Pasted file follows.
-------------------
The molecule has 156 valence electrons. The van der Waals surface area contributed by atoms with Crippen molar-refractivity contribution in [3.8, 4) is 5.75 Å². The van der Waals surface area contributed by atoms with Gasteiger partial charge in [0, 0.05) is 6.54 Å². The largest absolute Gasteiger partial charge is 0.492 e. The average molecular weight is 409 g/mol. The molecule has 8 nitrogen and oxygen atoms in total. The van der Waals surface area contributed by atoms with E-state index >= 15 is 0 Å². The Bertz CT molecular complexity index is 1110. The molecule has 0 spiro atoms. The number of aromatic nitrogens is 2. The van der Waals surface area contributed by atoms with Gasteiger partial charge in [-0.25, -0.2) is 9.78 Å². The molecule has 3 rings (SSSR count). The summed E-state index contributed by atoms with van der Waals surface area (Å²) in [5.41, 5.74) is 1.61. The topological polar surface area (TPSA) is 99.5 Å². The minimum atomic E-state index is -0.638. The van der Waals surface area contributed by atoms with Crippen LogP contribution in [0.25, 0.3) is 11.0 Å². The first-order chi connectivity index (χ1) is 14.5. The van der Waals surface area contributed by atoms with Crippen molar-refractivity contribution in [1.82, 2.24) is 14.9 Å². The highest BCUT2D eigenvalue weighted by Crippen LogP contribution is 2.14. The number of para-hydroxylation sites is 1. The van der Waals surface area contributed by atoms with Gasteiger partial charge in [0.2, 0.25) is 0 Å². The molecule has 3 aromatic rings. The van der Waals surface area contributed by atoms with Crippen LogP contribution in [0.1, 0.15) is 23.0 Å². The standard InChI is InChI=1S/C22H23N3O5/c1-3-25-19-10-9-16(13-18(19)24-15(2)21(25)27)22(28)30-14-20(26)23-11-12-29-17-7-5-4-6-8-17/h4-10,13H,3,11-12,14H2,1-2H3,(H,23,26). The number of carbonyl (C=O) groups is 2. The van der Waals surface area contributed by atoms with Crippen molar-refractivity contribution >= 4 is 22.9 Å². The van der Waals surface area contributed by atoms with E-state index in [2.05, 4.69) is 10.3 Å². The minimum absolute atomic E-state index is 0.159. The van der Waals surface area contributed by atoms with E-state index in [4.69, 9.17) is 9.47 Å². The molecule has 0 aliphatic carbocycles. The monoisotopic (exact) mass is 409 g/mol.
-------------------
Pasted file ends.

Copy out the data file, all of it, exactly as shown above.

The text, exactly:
The molecule has 156 valence electrons. The van der Waals surface area contributed by atoms with Crippen molar-refractivity contribution in [3.8, 4) is 5.75 Å². The van der Waals surface area contributed by atoms with Gasteiger partial charge in [0, 0.05) is 6.54 Å². The largest absolute Gasteiger partial charge is 0.492 e. The average molecular weight is 409 g/mol. The molecule has 8 nitrogen and oxygen atoms in total. The van der Waals surface area contributed by atoms with E-state index >= 15 is 0 Å². The Bertz CT molecular complexity index is 1110. The molecule has 0 spiro atoms. The number of aromatic nitrogens is 2. The van der Waals surface area contributed by atoms with Gasteiger partial charge in [-0.25, -0.2) is 9.78 Å². The molecule has 3 rings (SSSR count). The summed E-state index contributed by atoms with van der Waals surface area (Å²) in [5.41, 5.74) is 1.61. The topological polar surface area (TPSA) is 99.5 Å². The minimum atomic E-state index is -0.638. The van der Waals surface area contributed by atoms with Crippen LogP contribution in [0.25, 0.3) is 11.0 Å². The first-order chi connectivity index (χ1) is 14.5. The van der Waals surface area contributed by atoms with Crippen molar-refractivity contribution in [1.82, 2.24) is 14.9 Å². The highest BCUT2D eigenvalue weighted by Crippen LogP contribution is 2.14. The number of para-hydroxylation sites is 1. The van der Waals surface area contributed by atoms with Gasteiger partial charge in [0.2, 0.25) is 0 Å². The molecule has 3 aromatic rings. The van der Waals surface area contributed by atoms with Crippen LogP contribution in [0.1, 0.15) is 23.0 Å². The standard InChI is InChI=1S/C22H23N3O5/c1-3-25-19-10-9-16(13-18(19)24-15(2)21(25)27)22(28)30-14-20(26)23-11-12-29-17-7-5-4-6-8-17/h4-10,13H,3,11-12,14H2,1-2H3,(H,23,26). The number of carbonyl (C=O) groups is 2. The van der Waals surface area contributed by atoms with Crippen molar-refractivity contribution >= 4 is 22.9 Å². The van der Waals surface area contributed by atoms with E-state index in [2.05, 4.69) is 10.3 Å². The minimum absolute atomic E-state index is 0.159. The van der Waals surface area contributed by atoms with E-state index in [4.69, 9.17) is 9.47 Å². The molecule has 0 aliphatic carbocycles. The monoisotopic (exact) mass is 409 g/mol.